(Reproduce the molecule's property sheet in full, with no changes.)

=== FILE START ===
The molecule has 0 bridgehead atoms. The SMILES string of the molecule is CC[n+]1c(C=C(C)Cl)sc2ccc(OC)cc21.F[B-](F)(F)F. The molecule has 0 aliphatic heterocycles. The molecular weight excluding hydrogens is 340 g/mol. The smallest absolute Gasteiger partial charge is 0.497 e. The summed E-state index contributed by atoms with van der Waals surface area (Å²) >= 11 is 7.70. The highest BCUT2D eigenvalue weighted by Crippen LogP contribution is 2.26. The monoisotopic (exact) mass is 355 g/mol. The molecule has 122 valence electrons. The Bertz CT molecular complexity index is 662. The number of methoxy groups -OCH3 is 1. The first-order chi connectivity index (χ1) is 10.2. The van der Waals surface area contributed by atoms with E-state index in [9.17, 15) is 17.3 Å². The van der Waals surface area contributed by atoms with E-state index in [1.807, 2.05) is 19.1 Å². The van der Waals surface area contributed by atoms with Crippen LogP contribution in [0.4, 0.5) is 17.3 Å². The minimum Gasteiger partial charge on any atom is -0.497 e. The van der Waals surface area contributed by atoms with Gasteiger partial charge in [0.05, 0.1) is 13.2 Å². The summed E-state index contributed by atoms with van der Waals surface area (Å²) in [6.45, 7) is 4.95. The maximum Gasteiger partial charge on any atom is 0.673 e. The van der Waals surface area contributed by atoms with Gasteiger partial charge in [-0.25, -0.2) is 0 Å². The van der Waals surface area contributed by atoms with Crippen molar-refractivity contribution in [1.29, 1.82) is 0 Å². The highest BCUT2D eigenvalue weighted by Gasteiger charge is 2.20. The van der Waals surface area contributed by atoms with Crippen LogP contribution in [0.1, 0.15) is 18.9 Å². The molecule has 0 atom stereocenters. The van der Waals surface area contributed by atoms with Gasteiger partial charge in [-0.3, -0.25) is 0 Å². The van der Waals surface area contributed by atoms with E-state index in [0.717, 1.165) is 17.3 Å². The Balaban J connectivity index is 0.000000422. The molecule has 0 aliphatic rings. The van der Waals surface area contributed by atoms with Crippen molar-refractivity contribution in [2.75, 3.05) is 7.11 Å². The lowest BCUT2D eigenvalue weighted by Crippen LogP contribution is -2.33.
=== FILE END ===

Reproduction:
The molecule has 0 bridgehead atoms. The SMILES string of the molecule is CC[n+]1c(C=C(C)Cl)sc2ccc(OC)cc21.F[B-](F)(F)F. The molecule has 0 aliphatic heterocycles. The molecular weight excluding hydrogens is 340 g/mol. The smallest absolute Gasteiger partial charge is 0.497 e. The summed E-state index contributed by atoms with van der Waals surface area (Å²) >= 11 is 7.70. The highest BCUT2D eigenvalue weighted by Crippen LogP contribution is 2.26. The monoisotopic (exact) mass is 355 g/mol. The molecule has 122 valence electrons. The Bertz CT molecular complexity index is 662. The number of methoxy groups -OCH3 is 1. The first-order chi connectivity index (χ1) is 10.2. The van der Waals surface area contributed by atoms with E-state index in [9.17, 15) is 17.3 Å². The van der Waals surface area contributed by atoms with E-state index in [1.807, 2.05) is 19.1 Å². The van der Waals surface area contributed by atoms with Crippen LogP contribution in [0.4, 0.5) is 17.3 Å². The minimum Gasteiger partial charge on any atom is -0.497 e. The van der Waals surface area contributed by atoms with Gasteiger partial charge in [0.05, 0.1) is 13.2 Å². The summed E-state index contributed by atoms with van der Waals surface area (Å²) in [6.45, 7) is 4.95. The maximum Gasteiger partial charge on any atom is 0.673 e. The van der Waals surface area contributed by atoms with Gasteiger partial charge in [-0.25, -0.2) is 0 Å². The van der Waals surface area contributed by atoms with Crippen molar-refractivity contribution in [1.29, 1.82) is 0 Å². The highest BCUT2D eigenvalue weighted by Gasteiger charge is 2.20. The van der Waals surface area contributed by atoms with Crippen LogP contribution in [0.1, 0.15) is 18.9 Å². The molecule has 0 atom stereocenters. The van der Waals surface area contributed by atoms with Gasteiger partial charge in [-0.3, -0.25) is 0 Å². The van der Waals surface area contributed by atoms with E-state index in [0.717, 1.165) is 17.3 Å². The Balaban J connectivity index is 0.000000422. The molecule has 0 aliphatic rings. The van der Waals surface area contributed by atoms with Crippen molar-refractivity contribution in [2.75, 3.05) is 7.11 Å². The lowest BCUT2D eigenvalue weighted by Crippen LogP contribution is -2.33.